And the assumption that the Soviets will still be on a 700 km long truck-based supply by the end of September, still over a month-and-a-half away, is one you have yet to prove.

Manila was defended by 14,000 IJN sailors-not IJA soldiers-using American weapons from 1941 so I honestly have no idea where you're getting the idea they were better armed. Mukden has around 4-5 Japanese divisional equivalents, prepared fortifications, and all routes blocked. Even if we assume every Japanese division is undermanned, they have more than enough men.
Now you are showing a base lack of knowledge about the Battle of Manila. The actual numbers were 12,500 IJN personnel and 4,500 IJA soldiers, not 14,000 IJN personnel. Most weapons were Japanese standard armament, not left overs from 1945. Fortifications were prepared for a month, made of concrete, andintegrated into the city's brick-and-stone structure, not wooden field work on the outskirts prepared for less than two weeks.

Let me ask this point blank: what open flank are you imagining the Soviets can operate on?
That's gonna be a bit dependent on the Japanese tactical dispositions. This is would best be explained through the use of maps, but the files too big for direct upload and imgur is being a pain-in-the-ass, so I'm gonna have to place this one on hold for the moment. I'll state when I edit in an explanation.

The raw numbers; you're being disingenuous by only doing percentages here.
No, I'm not. The percentages tend to be what actual military men look at.

There is no such unit in the 6th GTA; to what are you referring?
Stuff like this tells me you are, at most, skimming Glantz instead of actually reading and understanding what he says. Because if you did, you'd see stuff like this:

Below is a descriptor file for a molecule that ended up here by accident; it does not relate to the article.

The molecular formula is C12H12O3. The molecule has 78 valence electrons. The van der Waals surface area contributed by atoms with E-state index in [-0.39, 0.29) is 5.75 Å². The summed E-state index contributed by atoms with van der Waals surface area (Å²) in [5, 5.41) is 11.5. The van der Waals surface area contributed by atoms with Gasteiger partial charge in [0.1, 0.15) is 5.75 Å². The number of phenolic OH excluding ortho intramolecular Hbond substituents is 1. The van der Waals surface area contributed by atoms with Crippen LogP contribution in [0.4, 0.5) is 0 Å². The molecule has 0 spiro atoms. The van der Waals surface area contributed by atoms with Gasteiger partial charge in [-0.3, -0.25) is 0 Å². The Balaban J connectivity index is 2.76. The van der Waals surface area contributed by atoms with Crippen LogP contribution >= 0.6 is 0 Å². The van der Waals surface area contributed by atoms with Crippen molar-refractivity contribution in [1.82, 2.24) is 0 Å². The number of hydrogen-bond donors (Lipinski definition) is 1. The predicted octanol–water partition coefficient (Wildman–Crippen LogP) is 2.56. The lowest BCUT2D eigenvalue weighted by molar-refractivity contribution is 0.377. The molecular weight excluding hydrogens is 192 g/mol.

"The 6th Guards Tank Army differed considerably from other tank armies and the TO&E model. Augmented with additional tank and motorized rifle forces because of the required scope of its operations, this army consisted of two mechanized corps, one tank corps, two motorized rifle divisions (a remnant of the 1941 force structure), two self-propelled artillery brigades, two light artillery brigades, a motorcycle regiment, and other normal support units." -Page 53

The mech and tank corps were pretty standard for a 1945 tank army. The motorized-rifle divisions, as Glantz indicates, were not. Obviously there's also the question of where the SU and artillery brigades were, but it's reasonable to assume they also were either rendered static (although maybe some elements had been attached to the corps) or were horse-drawn and lagging behind.

No, he does not and I already directly quoted him on the matter. To directly screenshot the man:

View attachment 573840
"On 21 August 6th Guards Tank Army units occupied both Changchun and Mukden, two days after the arrival of Soviet air-landed detachments at both locations."[/quote]

Yes, he does and your direct quote shows as much, as the sentence right before is where he states which units of the 6th Guards Tank Army were the ones that seized Mukden: